The House Energy and Commerce Committee voted yesterday to abolish the remains of what once was a $20 billion synthetic-fuels program to wean the nation from imported foreign oil.

By voice vote, the 42-member committee approved a bill that would abolish the Synthetic Fuels Corp. in 90 days and take back most of the $7.9 billion it still has for subsidizing projects to convert coal and shale to liquid and gas fuels.

The Department of Energy would retain $500 million of that money for a much smaller synfuels demonstration program.

The bill also would limit government price supports for the synthetic oil or natural gas that a project might produce to 125 percent of the market price for conventional fuels.

A primary criticism of the Synfuels Corp. the past two years was its willingness to guarantee developers two to three times the current market prices for oil and natural gas.

The legislation will provide "a sound and reasonable synthetic-fuels program while saving taxpayers more than $6 billion," said Rep. Mike Synar (D-Okla.), a vehement critic of the quasi-governmental corporation.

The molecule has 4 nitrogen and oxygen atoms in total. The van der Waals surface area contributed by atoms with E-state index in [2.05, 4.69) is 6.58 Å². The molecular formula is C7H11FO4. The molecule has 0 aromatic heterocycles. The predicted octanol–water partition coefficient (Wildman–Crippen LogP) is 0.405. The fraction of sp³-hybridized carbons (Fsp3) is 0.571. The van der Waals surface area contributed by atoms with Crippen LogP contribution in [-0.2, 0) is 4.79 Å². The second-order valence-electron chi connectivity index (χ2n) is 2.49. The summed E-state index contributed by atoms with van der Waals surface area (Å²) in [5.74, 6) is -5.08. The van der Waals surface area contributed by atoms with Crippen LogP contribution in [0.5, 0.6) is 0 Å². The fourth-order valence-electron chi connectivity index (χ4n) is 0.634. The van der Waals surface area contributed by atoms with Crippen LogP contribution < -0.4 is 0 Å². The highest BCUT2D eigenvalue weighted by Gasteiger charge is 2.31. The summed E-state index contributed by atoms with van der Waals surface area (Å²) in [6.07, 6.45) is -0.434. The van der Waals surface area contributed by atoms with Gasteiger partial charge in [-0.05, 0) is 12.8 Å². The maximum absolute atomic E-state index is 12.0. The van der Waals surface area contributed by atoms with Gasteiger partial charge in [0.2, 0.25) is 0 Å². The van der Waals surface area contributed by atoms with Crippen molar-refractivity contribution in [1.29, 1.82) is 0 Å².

Congress set up the corporation in 1980 after the Iranian revolution caused oil prices to double. Oil prices have dropped about 30 percent in the last two years, however, and many analysts predict that they will go even lower before they begin rising again in two, three or four years.

The legislation now moves to the House Banking Committee, which shares jurisdiction over the synfuels program. However, that panel's economic stabilization subcommittee does not plan to hold a hearing on it until at least September.